Friday, May 15, 2009

Theater Review: The 39 Steps

Location: Helen Hayes Theatre, 240 West 44th Street, NY, NY

Website: The 39 Steps Official site

Starring: Sean Mahon, Francesca Faridany, Arnie Burton, Jeffrey Kuhn

My Review: The play The 39 Steps is based on a 1935 Alfred Hitchcock movie of the same name that I’ve never seen. Luckily, viewing the movie is not a prerequisite for enjoying the madcap farce on stage. The stage production takes the espionage thriller and turns it into a comedy, a salute to vaudeville, and a circus, as a company of only four actors take on over 150 different characters, and you spend a breathless two hours trying to keep up with them.

Richard Hannay is a bored Londoner, and the only character whose actor only has to play one part, who finds himself on a perilous journey to Scotland to figure out what the 39 Steps are after a mysterious German spy is murdered in his home. Along the way he encounters a series of characters played by two very energetic and versatile actors. He also finds himself handcuffed to a beautiful woman he meets on a train, pursued by the police, and threatened by a Nazi missing the tip of his pinky finger. But somehow all of these perils play out as side-splitting comedy. Once the play is over, you wonder if the question, “What are the 39 Steps?” has ever really been answered. But it doesn’t really matter, since the search for the 39 Steps is just a device to initiate Hannay’s wild adventure. It’s all about the journey, not the destination.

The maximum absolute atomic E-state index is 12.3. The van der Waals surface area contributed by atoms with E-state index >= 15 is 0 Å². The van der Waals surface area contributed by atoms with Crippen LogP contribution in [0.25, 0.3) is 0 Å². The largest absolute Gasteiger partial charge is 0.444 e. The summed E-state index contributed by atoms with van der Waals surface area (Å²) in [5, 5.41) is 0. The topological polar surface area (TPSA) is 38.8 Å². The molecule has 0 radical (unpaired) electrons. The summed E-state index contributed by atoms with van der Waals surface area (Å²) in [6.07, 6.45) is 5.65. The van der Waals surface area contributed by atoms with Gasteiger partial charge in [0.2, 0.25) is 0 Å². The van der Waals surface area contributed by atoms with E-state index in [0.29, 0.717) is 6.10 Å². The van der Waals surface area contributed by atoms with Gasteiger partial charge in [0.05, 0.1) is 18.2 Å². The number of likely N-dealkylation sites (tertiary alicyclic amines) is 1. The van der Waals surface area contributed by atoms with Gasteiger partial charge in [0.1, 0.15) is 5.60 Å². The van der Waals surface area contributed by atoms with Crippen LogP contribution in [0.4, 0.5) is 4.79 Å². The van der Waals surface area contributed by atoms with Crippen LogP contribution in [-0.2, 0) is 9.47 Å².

While Richard Hannay may be the main character, the production rests on the shoulders of the two playing Man #1 and Man #2 (Arnie Burton and Jeffrey Kuhn). With a series of lightening-fast costume changes, a switching of wigs, and affecting different accents, the two men each play dozens of different characters, and have to be nimble enough to easily transition from role to role in a nanosecond. Watching them is like watching a circus act of highly trained clowns and acrobats, but with professional theater training. With less capable actors in these roles, the entire production would fall apart.

In addition to minimal actors, The 39 Steps also uses minimal scenery, with a stark stage and a few props that regularly rotate between scenes. Rather than relying on elaborate props and scenery, the actors deftly pantomime everything from riding a crowded train, to crossing a Scottish loch, to a police chase through a forest. And while being a Hitchcock fan is not required to enjoy the show, there are occasional mimed callouts to other Hitchcock works to entertain those in the know.

Bottom Line: I actually saw The 39 Steps for the first time over a year ago, but didn’t hesitate at the opportunity to see it again. It’s one of the funniest and most clever plays I’ve seen in a long time. It’s amazing that one production with only four actors and minimal scenery can do what other productions with a cast of one hundred and revolutionary special effects struggle to achieve.

No comments:

Post a Comment